There was a gasp from the ellith around the table, and even Celeborn growled a warning.
Ada’s voice grew low and hissed through clenched teeth. “You know nothing of what you speak, brother! And I would suggest you hold your tongue while you still have one to hold!”
Ivoreth stared back and forth in terror between two faces that looked all too much alike: both flushed and with grey eyes that flashed dangerously. Both looked as if they were ready to spring across the table at the other at another word and do real violence to the other. This was not the Ada she thought she knew; that Elf was soft-spoken even when angered, and gentle. Seeing Elrohir angry at her had become something she expected, but seeing Ada easily capable of violence reminded her that she really didn’t know these people – these Elves – half as well as she had thought. They were dangerous, they were so very different from anyone she’d ever known, she didn’t understand them at all, and she was surrounded by them.
Ada and Elrohir are fighting now, and it’s all my fault. Oh, I shouldn’t have eaten…
“I’m going to be sick,” Ivoreth moaned, hating the way everyone at the table suddenly stared at her.
Immediately Ada rose, Ivoreth caught up in his arms, and headed for the door. “I’m sorry…” she whispered, shaking in fright at the violence still present in his embrace and pressing her hands hard into her stomach as if it would keep the pain away for a little while longer.
“Elladan.” Galadriel’s voice called from behind him. “Bring her in here.”
Ada carried her to what Ivoreth guessed was another room, because the sound of the conversations from the table was far away and there was a scent of fresh flowers. “Ada!” she called out in alarm as her stomach roiled one last time, and then she started to retch. A silver basin appeared in front of her face just in time for the entire meal to spill up and out again. Gentle fingers kept the loose tendrils of hair about her face from wafting into the mess as Ivoreth heaved until there was nothing left in her stomach to move.
“Here.” The Grandmother put a mug of water to Ivoreth’s lips. “Rinse and then spit it out.”
Too miserable to care anymore, Ivoreth did as she was told, and then found herself gathered up into her Ada’s arms. Too frightened to struggle, she settled her head on his shoulder and her nose into the hollow of his neck beneath his ear.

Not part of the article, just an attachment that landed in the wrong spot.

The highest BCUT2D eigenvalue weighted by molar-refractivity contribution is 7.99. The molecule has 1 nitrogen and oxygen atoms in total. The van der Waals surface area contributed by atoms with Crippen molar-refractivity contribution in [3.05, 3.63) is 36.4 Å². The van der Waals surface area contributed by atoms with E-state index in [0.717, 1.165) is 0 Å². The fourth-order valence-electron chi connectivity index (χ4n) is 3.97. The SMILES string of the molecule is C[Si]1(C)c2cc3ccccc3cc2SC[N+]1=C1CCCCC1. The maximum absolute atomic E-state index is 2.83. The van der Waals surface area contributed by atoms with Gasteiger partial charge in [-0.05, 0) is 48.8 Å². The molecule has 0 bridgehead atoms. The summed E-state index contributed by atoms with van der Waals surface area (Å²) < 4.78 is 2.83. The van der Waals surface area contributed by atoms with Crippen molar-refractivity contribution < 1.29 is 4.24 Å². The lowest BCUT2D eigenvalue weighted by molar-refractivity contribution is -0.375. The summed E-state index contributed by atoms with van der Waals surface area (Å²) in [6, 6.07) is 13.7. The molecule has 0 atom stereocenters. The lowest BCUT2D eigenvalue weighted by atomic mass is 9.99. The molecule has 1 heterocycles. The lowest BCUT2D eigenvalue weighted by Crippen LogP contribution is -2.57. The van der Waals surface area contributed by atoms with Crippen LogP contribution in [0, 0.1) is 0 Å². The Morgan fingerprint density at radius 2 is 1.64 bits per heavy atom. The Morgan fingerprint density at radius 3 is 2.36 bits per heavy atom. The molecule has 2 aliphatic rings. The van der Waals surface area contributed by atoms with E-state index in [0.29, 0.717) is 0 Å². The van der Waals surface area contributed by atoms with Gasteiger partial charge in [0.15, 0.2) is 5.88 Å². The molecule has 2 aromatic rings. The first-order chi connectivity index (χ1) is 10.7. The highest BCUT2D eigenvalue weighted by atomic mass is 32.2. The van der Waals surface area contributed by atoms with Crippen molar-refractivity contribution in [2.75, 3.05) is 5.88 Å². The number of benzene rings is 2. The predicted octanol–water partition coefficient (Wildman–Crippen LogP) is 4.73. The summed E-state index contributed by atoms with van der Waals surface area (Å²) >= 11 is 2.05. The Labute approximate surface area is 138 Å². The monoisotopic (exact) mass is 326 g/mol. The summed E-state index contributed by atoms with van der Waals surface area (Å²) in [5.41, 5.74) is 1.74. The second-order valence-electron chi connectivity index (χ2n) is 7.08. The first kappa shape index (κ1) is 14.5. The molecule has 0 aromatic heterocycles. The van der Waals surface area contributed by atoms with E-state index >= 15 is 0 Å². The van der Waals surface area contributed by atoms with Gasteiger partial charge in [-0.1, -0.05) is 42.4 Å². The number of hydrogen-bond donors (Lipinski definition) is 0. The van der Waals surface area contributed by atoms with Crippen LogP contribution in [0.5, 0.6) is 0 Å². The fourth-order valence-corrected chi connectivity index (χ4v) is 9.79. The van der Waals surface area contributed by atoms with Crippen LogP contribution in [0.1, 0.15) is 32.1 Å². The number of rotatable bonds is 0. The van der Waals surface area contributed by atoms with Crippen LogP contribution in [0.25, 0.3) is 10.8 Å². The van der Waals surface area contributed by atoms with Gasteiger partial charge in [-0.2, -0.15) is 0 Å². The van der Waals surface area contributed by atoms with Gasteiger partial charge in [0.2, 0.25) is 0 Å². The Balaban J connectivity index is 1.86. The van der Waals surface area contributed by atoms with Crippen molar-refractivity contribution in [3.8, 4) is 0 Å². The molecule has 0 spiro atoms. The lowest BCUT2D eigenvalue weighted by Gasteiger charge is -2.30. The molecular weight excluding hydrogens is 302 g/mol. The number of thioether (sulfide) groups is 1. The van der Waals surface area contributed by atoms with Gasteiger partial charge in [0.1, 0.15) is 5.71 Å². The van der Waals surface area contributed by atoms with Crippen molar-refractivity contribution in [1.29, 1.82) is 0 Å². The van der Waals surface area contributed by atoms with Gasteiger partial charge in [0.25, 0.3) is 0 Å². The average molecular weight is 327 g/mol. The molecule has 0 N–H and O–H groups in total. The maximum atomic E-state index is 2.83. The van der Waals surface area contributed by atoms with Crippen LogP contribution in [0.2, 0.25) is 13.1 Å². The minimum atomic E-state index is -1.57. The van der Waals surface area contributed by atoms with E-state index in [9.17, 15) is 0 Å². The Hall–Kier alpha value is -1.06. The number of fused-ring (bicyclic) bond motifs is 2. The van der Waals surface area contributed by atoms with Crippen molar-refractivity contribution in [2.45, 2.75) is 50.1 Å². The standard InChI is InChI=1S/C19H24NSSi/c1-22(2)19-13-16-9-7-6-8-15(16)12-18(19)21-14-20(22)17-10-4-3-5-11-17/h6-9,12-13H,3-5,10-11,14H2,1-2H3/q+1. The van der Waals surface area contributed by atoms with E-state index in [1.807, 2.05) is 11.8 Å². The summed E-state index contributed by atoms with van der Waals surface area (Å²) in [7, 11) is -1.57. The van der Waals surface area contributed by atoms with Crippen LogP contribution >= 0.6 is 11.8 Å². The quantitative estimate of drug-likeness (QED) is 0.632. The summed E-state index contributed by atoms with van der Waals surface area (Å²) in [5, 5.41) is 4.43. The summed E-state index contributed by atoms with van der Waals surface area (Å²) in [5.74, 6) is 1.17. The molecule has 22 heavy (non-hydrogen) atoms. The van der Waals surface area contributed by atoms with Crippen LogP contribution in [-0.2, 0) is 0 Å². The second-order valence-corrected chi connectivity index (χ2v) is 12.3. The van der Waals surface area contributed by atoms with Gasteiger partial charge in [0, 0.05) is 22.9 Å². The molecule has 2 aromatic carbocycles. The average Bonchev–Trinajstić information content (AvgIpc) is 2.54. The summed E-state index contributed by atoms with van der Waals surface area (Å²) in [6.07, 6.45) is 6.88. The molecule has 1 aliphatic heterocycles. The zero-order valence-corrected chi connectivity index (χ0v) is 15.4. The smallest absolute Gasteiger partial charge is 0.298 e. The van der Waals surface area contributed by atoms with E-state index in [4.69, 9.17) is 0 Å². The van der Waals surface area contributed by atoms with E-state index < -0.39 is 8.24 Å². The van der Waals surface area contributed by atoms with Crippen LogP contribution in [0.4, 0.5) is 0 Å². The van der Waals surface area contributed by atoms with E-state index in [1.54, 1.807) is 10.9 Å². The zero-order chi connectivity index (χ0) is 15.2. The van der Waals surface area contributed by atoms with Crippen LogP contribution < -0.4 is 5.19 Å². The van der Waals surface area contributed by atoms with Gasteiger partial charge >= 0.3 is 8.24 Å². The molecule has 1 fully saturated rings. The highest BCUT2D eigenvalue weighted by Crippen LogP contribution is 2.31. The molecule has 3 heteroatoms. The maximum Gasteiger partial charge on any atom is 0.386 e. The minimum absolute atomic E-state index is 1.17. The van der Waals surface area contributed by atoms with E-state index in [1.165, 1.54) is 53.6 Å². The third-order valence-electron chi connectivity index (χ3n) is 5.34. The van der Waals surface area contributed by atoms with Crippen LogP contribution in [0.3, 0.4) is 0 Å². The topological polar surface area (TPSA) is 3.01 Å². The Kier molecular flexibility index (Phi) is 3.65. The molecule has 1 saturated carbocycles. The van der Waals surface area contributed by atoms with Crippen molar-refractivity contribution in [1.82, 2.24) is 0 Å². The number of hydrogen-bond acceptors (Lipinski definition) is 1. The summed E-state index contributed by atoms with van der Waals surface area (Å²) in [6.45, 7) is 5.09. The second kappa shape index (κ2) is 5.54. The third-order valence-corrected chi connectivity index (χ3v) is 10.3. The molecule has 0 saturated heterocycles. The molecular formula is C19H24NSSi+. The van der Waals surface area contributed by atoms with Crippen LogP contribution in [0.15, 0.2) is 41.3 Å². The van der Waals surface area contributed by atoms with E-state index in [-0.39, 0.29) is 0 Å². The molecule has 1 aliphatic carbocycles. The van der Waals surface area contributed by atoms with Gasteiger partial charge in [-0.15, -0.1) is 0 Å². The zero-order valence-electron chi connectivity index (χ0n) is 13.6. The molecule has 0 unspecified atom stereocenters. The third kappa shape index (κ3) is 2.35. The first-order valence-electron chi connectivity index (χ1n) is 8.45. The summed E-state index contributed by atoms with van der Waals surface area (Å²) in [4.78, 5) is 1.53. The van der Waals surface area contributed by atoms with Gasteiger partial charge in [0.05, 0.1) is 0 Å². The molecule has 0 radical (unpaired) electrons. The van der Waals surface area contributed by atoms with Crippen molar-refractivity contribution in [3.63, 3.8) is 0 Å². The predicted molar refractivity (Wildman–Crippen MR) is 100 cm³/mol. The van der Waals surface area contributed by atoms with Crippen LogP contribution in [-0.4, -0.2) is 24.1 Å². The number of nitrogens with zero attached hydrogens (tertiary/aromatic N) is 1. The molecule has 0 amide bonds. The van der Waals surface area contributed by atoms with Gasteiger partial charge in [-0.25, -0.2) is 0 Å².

“I swear I’m going to strangle him…” Ada growled, his whole body tense even as he held Ivoreth close. “He has no right… I should…”
“You will take care of your daughter, and let me handle this,” the Grandmother said softly, but in a kind of voice Ivoreth had never heard before: filled with heavy purpose and no small amount of anger of her own. “As his anger at her misdeed festers within him, her faer fails further, and I begin to sense that he takes pleasure in this. I will not lose my first great-grandchild, mortal or not, to fading as the result of his blind need to lash out at her in grief because so many he cares about will soon be leaving these shores; or because the two of you have frightened her half to death with your disagreement.”
Ivoreth felt a gentle hand press soothing circles on her back, and a soft kiss pressed into the back of her head. “Sidh, nethben. Be at peace, little one, and don’t be afraid. Your father loves you, and that is what is most important. Take her to your talan and stay with her now, Elladan. Set aside your anger at Elrohir and see to her; can you not see that you have terrified her? She needs you desperately, for already I feel her beginning to fade. I will ask Celebriel to watch over Raini for the rest of the evening so that you can give Ivoreth your undivided attention. Let me deal with Elrohir, however.” There was a swish of fabric, and then the Grandmother was gone.
Ivoreth didn’t care. The damage was done. And if it hadn’t been for her promise to Ada never to run away again, she’d have been darting among the trees searching for a way out of the Elf tree-city the moment his back was turned to her. She didn’t belong among these Elves. Elrohir hated her; and now that the truth was out, things would never be good with the Grandmother and Grandfather.
I thought it would be better once I was away from the City. But what I did there follows me; and I can’t start a new life, like Ada said, if Elrohir keeps reminding me and everybody I meet about my old life all the time.
At least she knew for sure that Ada would take care of Raini. But if she was gone, then he’d have no reason to be angry with his twin, and the Grandmother and Grandfather would be happy too. Ada and Celebriel could marry and make a family with Raini.
If she was gone… No, not if. When she was gone…
Adar - father
Faer - soul, spirit
Hir nîn - my lord
Ionnath - sons
Mae govannen - Well me
Nethben - little one
Nîn - my, mine
Sidh, - Peace
Talan - tree platform, traditional housing unit for Silvan Elves
This is a work of fan fiction, written because the author has an abiding love for the works of J R R Tolkien. The characters, settings, places, and languages used in this work are the property of the Tolkien Estate, Tolkien Enterprises, and possibly New Line Cinema, except for certain original characters who belong to the author of the said work. The author will not receive any money or other remuneration for presenting the work on this archive site. The work is the intellectual property of the author, is available solely for the enjoyment of Henneth Annûn Story Archive readers, and may not be copied or redistributed by any means without the explicit written consent of the author.